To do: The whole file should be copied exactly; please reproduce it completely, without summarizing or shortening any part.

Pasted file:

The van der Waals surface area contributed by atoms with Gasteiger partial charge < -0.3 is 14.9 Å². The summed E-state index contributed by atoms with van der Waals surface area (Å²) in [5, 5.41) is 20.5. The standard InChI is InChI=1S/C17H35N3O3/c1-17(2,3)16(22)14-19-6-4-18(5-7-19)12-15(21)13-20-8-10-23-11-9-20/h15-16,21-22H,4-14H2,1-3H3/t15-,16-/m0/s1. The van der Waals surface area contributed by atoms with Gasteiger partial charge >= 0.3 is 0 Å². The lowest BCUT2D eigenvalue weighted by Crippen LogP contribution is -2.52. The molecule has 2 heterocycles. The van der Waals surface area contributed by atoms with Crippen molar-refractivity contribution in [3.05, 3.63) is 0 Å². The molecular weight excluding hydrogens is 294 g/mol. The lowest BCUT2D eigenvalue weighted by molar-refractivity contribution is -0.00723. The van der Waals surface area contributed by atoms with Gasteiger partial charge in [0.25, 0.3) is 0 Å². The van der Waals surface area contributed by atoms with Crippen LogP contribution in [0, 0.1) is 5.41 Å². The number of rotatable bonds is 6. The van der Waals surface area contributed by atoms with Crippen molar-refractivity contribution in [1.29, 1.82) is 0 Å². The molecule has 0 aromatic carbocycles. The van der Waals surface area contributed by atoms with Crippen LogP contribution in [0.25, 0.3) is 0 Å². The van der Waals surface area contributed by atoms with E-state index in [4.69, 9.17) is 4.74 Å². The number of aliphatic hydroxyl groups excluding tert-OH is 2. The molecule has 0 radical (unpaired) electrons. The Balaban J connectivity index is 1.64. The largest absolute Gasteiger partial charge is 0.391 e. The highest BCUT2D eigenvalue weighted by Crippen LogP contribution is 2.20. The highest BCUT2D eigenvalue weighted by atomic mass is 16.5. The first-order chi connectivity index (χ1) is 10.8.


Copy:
The van der Waals surface area contributed by atoms with Gasteiger partial charge < -0.3 is 14.9 Å². The summed E-state index contributed by atoms with van der Waals surface area (Å²) in [5, 5.41) is 20.5. The standard InChI is InChI=1S/C17H35N3O3/c1-17(2,3)16(22)14-19-6-4-18(5-7-19)12-15(21)13-20-8-10-23-11-9-20/h15-16,21-22H,4-14H2,1-3H3/t15-,16-/m0/s1. The van der Waals surface area contributed by atoms with Gasteiger partial charge >= 0.3 is 0 Å². The lowest BCUT2D eigenvalue weighted by Crippen LogP contribution is -2.52. The molecule has 2 heterocycles. The van der Waals surface area contributed by atoms with Crippen molar-refractivity contribution in [3.05, 3.63) is 0 Å². The molecular weight excluding hydrogens is 294 g/mol. The lowest BCUT2D eigenvalue weighted by molar-refractivity contribution is -0.00723. The van der Waals surface area contributed by atoms with Gasteiger partial charge in [0.25, 0.3) is 0 Å². The van der Waals surface area contributed by atoms with Crippen LogP contribution in [0, 0.1) is 5.41 Å². The number of rotatable bonds is 6. The van der Waals surface area contributed by atoms with Crippen molar-refractivity contribution in [1.29, 1.82) is 0 Å². The molecule has 0 aromatic carbocycles. The van der Waals surface area contributed by atoms with Crippen LogP contribution in [0.25, 0.3) is 0 Å². The van der Waals surface area contributed by atoms with E-state index in [4.69, 9.17) is 4.74 Å². The number of aliphatic hydroxyl groups excluding tert-OH is 2. The molecule has 0 radical (unpaired) electrons. The Balaban J connectivity index is 1.64. The largest absolute Gasteiger partial charge is 0.391 e. The highest BCUT2D eigenvalue weighted by Crippen LogP contribution is 2.20. The highest BCUT2D eigenvalue weighted by atomic mass is 16.5. The first-order chi connectivity index (χ1) is 10.8.